The day my new mortgage was approved by underwriting, I took an impromptu selfie and posted it to Facebook. One of the comments I got was from a midwife and pelvic care provider I’d been to see after Jasper was born. A pelvic care provider is kind of a personal trainer for your vagina. If you haven’t delivered a baby you might think that is weird or gross. If you have delivered a baby you know exactly why such a job exists.
I’d also tried to see her after Balthazar was born, but she had just had a baby of her own and wasn’t working much. Which, considering the place she was in and the place I was in, was probably for the best.
“You look peaceful,” she wrote now. “Congratulations!”
As they say in yoga, I felt resistance to the word ‘peaceful.’ Which is to say, the word ‘peaceful’ really pissed me off. Because of the nature of our connection I know read a lot more into it than I should have. At first hearing it sounded patronizing.
Does it mean she thinks I’m at peace generally? I wondered. Or is she making an oblique reference to Balthazar? Does she think I’m at peace with what happened to him? No fucking way. I’m not at peace with what happened. I will never be at peace with what happened. The element of approval implicit in acceptance trips me up every time. Even if I go on to win a Nobel Peace Prize and a National Book Award and pilot a doomed aircraft to safety and find a cure for autism, there will be no part of me that believes his death was for the best.
Furthermore, I’ve never been peaceful in my life. Even before Balthazar died, it was never a part of my self-identity at all; in fact, the opposite. Everything is a struggle and to get what I want I have to fight, tooth and claw.
A well-worn family story about me: the winter I was eight, I was slated to compete in a Junior Olympic swim meet in Jeffersonville, In., about 12 or so miles from my house. I’d only been swimming competitively a short time, and I thought, falsely, that being in a meet called the Junior Olympics was a big deal. The day of the meet I had a fever, and my mother didn’t want to let me go. After arguing and crying didn’t work, I packed up my suit and cap and goggles and towel and started walking. Knowing full well that I would try to make it to Indiana somehow, my mother finally relented and drove me to the meet. I won one race and got second in a couple more. They gave out really nice medals, as I recall.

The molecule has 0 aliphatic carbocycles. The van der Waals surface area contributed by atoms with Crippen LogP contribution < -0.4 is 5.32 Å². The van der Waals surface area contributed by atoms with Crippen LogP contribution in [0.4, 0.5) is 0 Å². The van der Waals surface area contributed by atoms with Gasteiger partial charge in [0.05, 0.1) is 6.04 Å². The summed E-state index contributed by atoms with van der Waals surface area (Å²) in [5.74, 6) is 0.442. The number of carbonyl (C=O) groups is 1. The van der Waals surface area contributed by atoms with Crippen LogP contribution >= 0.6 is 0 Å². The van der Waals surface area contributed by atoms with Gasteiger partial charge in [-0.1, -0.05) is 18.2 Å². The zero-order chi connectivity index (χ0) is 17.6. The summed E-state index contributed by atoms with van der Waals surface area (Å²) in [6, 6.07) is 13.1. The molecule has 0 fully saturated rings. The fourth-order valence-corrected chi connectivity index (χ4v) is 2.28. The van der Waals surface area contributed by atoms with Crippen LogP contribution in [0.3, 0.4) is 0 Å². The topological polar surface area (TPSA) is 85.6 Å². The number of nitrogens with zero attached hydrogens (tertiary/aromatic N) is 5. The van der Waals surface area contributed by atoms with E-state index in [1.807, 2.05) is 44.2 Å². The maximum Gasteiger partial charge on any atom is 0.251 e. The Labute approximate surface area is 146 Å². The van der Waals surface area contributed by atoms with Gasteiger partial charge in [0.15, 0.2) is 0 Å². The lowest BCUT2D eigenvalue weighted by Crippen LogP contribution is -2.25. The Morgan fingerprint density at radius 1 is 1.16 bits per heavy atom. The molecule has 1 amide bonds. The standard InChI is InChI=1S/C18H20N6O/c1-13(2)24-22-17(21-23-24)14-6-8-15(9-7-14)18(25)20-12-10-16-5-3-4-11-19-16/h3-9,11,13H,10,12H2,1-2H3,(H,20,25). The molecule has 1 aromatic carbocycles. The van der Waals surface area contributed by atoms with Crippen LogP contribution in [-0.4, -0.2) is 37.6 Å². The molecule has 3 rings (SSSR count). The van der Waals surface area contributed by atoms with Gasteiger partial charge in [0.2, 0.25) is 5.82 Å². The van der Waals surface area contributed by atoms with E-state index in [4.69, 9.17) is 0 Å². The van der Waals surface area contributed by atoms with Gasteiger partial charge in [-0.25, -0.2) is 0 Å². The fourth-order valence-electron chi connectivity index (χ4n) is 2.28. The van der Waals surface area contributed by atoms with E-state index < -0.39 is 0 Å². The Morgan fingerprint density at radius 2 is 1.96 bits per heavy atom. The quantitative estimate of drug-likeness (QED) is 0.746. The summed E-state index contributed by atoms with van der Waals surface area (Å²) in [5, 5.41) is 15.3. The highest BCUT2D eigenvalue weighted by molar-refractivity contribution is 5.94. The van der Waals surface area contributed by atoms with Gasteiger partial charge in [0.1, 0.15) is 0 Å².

With every retelling, indomitable will became more and more central to my sense of myself, and the keystone in the arch of everything I thought of as positive in my character. But every story can be turned and examined from a different angle, where it reveals truths previously hidden. Every aspect of character has its shadow side. It’s apparently taken the subsequent thirty-five years for me to realize that what worked on my mother when I was eight might not be the right strategy for every single obstacle that appears in my path.
My thoughts kept returning to what the midwife had said. What did she see, and what did she mean? What kind of peace was she referring to?
Wikipedia says this:
To be at peace is to be free of anxiety or distress and is considered a healthy mental state. Peace of mind is generally associated with bliss, happiness and contentment. In Taoism, being at peace is self-acceptance. Letting go of the past, not holding on to the future.
Inner peace is in some sense not being at war with reality, which is why I have habitually rejected it. Balthazar’s death didn’t make accepting reality any easier, but I’m not sure it made it any harder, either. It was always hard. I’ve never been able to trust that the future could work out, that there could be enough. That things could be OK without a herculean effort.
And if you had asked me I would have told you, sadly, that I am still that way. But sometimes people who don’t know you well can observe changes that are too subtle or too close for you to realize. Am I really still the person who faces the world like a feral cat that has been trapped in a box and taken to the vet for shots?
A few days after I posted the selfie I ran into my former Pilates teacher at the coffee shop.
“You,” she grinned as she hugged me, in a tone that implied I had done something clever. I quickly realized that it was because she has been reading the blog. This must be what it’s like to be Cheryl Strayed, I thought, albeit on a very small scale. It’s disconcerting in the best possible way to be jolted by a hit of positive regard you weren’t expecting at all as you sat there looking at the music listings in Willamette Week.
She told me that beauty was radiating from inside of me. Which is a compliment of a whole different order than “You look beautiful,” as nice as that one is to get. Instinctively I clutched at my heart. Trying to acknowledge how it felt to hear that but also, maybe, because suddenly I feared that my chest was made of glass. Could she see it? It was almost too much. Quick! Let’s talk about your kids!
I wonder now if the Pilates teacher and the midwife saw the same thing. I wonder if they saw that I’m not fighting so hard anymore. I haven’t given up on anything being possible in the future, but I’m not excruciatingly unsatisfied with the present moment. I’ve always been a strong swimmer and I have fought the current for a long time, but that is not always an efficient use of energy. It hasn’t necessarily taken me anywhere. I haven’t drowned, and maybe for a portion of my life that was important, and enough. But sometimes in order to move you have to unclasp your fingers from the branch you are gripping so tightly. You have to let go and see what happens.
Sometimes the relief when you do that is so enormous that it shows in your face.